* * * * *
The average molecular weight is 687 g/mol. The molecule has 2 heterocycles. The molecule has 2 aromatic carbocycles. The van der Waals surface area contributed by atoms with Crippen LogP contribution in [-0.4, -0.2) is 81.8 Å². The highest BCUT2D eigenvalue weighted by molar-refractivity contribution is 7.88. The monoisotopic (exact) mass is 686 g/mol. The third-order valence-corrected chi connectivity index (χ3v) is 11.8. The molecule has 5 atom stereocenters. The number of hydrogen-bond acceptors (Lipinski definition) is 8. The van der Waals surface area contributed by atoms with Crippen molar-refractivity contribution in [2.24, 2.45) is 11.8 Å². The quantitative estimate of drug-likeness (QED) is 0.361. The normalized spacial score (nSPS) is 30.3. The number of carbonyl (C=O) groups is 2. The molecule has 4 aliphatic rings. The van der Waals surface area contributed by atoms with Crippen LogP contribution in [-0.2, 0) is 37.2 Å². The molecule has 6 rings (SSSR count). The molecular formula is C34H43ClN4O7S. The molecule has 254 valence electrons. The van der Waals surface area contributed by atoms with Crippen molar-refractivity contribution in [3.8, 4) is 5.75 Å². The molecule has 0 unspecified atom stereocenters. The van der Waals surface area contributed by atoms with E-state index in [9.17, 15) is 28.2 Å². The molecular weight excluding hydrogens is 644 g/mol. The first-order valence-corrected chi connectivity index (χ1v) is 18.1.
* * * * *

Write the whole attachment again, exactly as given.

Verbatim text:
The average molecular weight is 687 g/mol. The molecule has 2 heterocycles. The molecule has 2 aromatic carbocycles. The van der Waals surface area contributed by atoms with Crippen LogP contribution in [-0.4, -0.2) is 81.8 Å². The highest BCUT2D eigenvalue weighted by molar-refractivity contribution is 7.88. The monoisotopic (exact) mass is 686 g/mol. The third-order valence-corrected chi connectivity index (χ3v) is 11.8. The molecule has 5 atom stereocenters. The number of hydrogen-bond acceptors (Lipinski definition) is 8. The van der Waals surface area contributed by atoms with Crippen molar-refractivity contribution in [2.24, 2.45) is 11.8 Å². The quantitative estimate of drug-likeness (QED) is 0.361. The normalized spacial score (nSPS) is 30.3. The number of carbonyl (C=O) groups is 2. The molecule has 4 aliphatic rings. The van der Waals surface area contributed by atoms with Crippen LogP contribution in [-0.2, 0) is 37.2 Å². The molecule has 6 rings (SSSR count). The molecular formula is C34H43ClN4O7S. The molecule has 254 valence electrons. The van der Waals surface area contributed by atoms with Crippen molar-refractivity contribution in [3.8, 4) is 5.75 Å². The molecule has 0 unspecified atom stereocenters. The van der Waals surface area contributed by atoms with E-state index in [9.17, 15) is 28.2 Å². The molecular weight excluding hydrogens is 644 g/mol. The first-order valence-corrected chi connectivity index (χ1v) is 18.1.